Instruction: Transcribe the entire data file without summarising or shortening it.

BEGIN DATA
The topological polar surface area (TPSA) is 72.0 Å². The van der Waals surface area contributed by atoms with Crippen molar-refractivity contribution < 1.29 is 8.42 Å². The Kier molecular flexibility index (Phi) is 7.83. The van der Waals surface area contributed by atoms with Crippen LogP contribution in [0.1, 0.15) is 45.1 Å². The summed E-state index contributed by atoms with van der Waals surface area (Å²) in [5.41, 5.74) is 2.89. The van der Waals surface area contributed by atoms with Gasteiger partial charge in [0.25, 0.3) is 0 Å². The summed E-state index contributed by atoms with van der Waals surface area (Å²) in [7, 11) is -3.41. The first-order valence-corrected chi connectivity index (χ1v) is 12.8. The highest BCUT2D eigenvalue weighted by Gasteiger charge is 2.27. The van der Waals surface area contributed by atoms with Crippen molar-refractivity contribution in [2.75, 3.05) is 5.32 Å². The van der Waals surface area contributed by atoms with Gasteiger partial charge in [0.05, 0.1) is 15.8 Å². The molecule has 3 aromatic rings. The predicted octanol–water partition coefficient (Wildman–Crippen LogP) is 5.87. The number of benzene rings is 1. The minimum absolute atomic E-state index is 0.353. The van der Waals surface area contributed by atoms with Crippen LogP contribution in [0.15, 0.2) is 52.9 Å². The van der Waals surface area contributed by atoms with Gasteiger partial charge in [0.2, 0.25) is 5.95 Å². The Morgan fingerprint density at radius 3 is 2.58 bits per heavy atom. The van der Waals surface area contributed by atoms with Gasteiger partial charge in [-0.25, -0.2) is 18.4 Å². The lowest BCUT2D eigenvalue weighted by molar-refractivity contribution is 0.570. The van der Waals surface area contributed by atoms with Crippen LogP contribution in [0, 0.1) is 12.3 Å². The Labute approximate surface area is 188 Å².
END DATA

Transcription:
The topological polar surface area (TPSA) is 72.0 Å². The van der Waals surface area contributed by atoms with Crippen molar-refractivity contribution < 1.29 is 8.42 Å². The Kier molecular flexibility index (Phi) is 7.83. The van der Waals surface area contributed by atoms with Crippen LogP contribution in [0.1, 0.15) is 45.1 Å². The summed E-state index contributed by atoms with van der Waals surface area (Å²) in [5.41, 5.74) is 2.89. The van der Waals surface area contributed by atoms with Gasteiger partial charge in [0.25, 0.3) is 0 Å². The summed E-state index contributed by atoms with van der Waals surface area (Å²) in [7, 11) is -3.41. The first-order valence-corrected chi connectivity index (χ1v) is 12.8. The highest BCUT2D eigenvalue weighted by Gasteiger charge is 2.27. The van der Waals surface area contributed by atoms with Crippen molar-refractivity contribution in [2.75, 3.05) is 5.32 Å². The van der Waals surface area contributed by atoms with Gasteiger partial charge in [0.05, 0.1) is 15.8 Å². The molecule has 3 aromatic rings. The predicted octanol–water partition coefficient (Wildman–Crippen LogP) is 5.87. The number of benzene rings is 1. The minimum absolute atomic E-state index is 0.353. The van der Waals surface area contributed by atoms with Crippen LogP contribution in [0.15, 0.2) is 52.9 Å². The van der Waals surface area contributed by atoms with Gasteiger partial charge in [0.2, 0.25) is 5.95 Å². The Morgan fingerprint density at radius 3 is 2.58 bits per heavy atom. The van der Waals surface area contributed by atoms with Gasteiger partial charge in [-0.25, -0.2) is 18.4 Å². The lowest BCUT2D eigenvalue weighted by molar-refractivity contribution is 0.570. The van der Waals surface area contributed by atoms with Crippen LogP contribution in [0, 0.1) is 12.3 Å². The Labute approximate surface area is 188 Å².